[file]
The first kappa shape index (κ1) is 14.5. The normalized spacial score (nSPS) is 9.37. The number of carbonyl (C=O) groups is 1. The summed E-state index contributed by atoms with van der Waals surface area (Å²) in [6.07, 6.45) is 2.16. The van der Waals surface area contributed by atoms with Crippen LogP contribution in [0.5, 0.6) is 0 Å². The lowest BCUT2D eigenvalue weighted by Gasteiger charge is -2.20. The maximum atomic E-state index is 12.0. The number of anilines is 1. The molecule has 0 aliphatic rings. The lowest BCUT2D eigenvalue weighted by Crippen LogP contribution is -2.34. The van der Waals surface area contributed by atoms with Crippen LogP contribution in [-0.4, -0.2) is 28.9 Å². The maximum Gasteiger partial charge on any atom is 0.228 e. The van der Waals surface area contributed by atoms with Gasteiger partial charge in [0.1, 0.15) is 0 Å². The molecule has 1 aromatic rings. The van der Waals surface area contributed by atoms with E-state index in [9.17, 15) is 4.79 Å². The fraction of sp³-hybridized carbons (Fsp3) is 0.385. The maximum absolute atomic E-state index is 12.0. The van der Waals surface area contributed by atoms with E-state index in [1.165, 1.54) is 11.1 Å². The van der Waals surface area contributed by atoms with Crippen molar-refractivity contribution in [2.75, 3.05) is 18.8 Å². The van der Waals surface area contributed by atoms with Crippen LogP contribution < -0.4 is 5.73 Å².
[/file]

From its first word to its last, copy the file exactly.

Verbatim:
The first kappa shape index (κ1) is 14.5. The normalized spacial score (nSPS) is 9.37. The number of carbonyl (C=O) groups is 1. The summed E-state index contributed by atoms with van der Waals surface area (Å²) in [6.07, 6.45) is 2.16. The van der Waals surface area contributed by atoms with Crippen LogP contribution in [0.5, 0.6) is 0 Å². The lowest BCUT2D eigenvalue weighted by Gasteiger charge is -2.20. The maximum atomic E-state index is 12.0. The number of anilines is 1. The molecule has 0 aliphatic rings. The lowest BCUT2D eigenvalue weighted by Crippen LogP contribution is -2.34. The van der Waals surface area contributed by atoms with Crippen LogP contribution in [-0.4, -0.2) is 28.9 Å². The maximum Gasteiger partial charge on any atom is 0.228 e. The van der Waals surface area contributed by atoms with Gasteiger partial charge in [0.1, 0.15) is 0 Å². The molecule has 1 aromatic rings. The van der Waals surface area contributed by atoms with E-state index in [9.17, 15) is 4.79 Å². The fraction of sp³-hybridized carbons (Fsp3) is 0.385. The maximum absolute atomic E-state index is 12.0. The van der Waals surface area contributed by atoms with E-state index in [1.165, 1.54) is 11.1 Å². The van der Waals surface area contributed by atoms with Crippen molar-refractivity contribution in [2.75, 3.05) is 18.8 Å². The van der Waals surface area contributed by atoms with Crippen LogP contribution < -0.4 is 5.73 Å².